Sherlock Holmes [B-]
Men in Black [A]
Up in the Air [A]
Star Trek: The Motion Picture [D+]
I'm Not There [A]
Beyond a Reasonable Doubt (2009) [D-]
Inglourious Basterds [A]
Death at a Funeral [B ]
A Serious Man [A]
The Hurt Locker [A-]
Mad Max 2 (AKA The Road Warrior) [C]
The Book of Eli [C-]
The Hurt Locker
: I named this to my top ten (at current, I only have chosen nine, but sue me) of the year, and while I still stand by that, there's a passage near the end that bothered me when I first saw it and continues to bother me. James leaves the base at night to try and find out what happened to Beckham. At the end of this sequence, he ends up alone, on the streets of Baghdad. There's a moment of (probably justified) paranoia, since he's so unprotected and far from the base, but the film elects to ignore this after only a few moments with a cut that puts James right outside the base. Then, James manages to get back on the base without any disciplinary consequences. It's the only part of the film that rings false to me.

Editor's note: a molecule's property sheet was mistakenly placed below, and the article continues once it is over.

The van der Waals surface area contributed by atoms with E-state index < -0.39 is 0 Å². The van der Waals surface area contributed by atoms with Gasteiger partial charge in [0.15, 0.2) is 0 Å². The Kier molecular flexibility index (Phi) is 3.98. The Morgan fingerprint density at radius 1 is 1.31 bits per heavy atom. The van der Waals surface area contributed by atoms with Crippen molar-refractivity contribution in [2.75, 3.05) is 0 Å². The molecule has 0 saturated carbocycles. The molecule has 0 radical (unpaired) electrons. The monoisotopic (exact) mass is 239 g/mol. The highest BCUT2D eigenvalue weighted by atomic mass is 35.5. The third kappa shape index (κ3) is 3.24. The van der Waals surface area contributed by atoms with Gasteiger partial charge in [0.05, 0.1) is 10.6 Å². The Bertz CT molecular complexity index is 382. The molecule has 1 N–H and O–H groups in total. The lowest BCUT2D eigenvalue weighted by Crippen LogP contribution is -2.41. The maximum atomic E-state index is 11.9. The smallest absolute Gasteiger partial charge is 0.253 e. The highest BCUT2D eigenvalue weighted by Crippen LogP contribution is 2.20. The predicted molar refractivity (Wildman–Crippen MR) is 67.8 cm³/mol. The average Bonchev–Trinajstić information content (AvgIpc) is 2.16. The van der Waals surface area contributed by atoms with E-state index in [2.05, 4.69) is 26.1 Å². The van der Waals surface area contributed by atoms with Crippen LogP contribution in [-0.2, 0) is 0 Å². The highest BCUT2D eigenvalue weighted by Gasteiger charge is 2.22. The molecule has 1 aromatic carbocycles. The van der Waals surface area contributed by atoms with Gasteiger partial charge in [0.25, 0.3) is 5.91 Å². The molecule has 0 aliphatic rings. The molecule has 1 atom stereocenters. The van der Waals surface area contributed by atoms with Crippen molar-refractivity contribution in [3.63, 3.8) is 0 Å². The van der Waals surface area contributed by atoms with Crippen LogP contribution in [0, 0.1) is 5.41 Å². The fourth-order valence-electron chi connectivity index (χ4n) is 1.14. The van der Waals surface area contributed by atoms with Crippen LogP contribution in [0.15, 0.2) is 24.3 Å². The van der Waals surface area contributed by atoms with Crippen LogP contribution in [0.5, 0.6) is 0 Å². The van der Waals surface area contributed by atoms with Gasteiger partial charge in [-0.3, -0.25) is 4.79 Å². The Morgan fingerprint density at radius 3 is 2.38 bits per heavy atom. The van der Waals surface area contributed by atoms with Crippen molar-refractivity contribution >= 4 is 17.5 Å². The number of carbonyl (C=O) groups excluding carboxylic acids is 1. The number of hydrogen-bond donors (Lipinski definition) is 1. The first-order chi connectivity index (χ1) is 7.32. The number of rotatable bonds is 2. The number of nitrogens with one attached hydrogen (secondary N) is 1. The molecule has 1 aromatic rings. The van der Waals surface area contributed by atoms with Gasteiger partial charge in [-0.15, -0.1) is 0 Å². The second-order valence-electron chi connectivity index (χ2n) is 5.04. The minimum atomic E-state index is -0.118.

The Road Warrior:
I never cared for the first film in the series, but I've always heard that the second one is a classic. After finally seeing it, I can't agree with that assessment. This film has exactly three things going for it. (1) After a clunky, but needed prologue, it drops us right into the action. (2) The chase at the end, which is about the only time the film delivers on the promise of action. (3) The slow-motion shot of Max (the image that is on many a cover of this movie) seen once in the beginning and once at the end. It's fucking iconic, mythic, and if I had just seen that image, I'd want to see the entire film. Alas, most of it is spent in quiet with these thinly-developed characters who mostly die, needlessly (except when the film prefers they live, in which case a miraculous [read: impossible] survival is made by them).
The Book of Eli
: This film has a profound silliness about it that even The Road Warrior
doesn't possess. The cast is watchable, but the action is silly, especially due to the silly twist at the end of the movie. I'm not going to dwell on it, though. The movie is neither good enough, nor bad enough, to be worth the time.
: I rather enjoyed this film, scripted by Nicholas Meyer (who provides another enjoyable commentary on the DVD). The performances are quite good, and the cinematography interesting.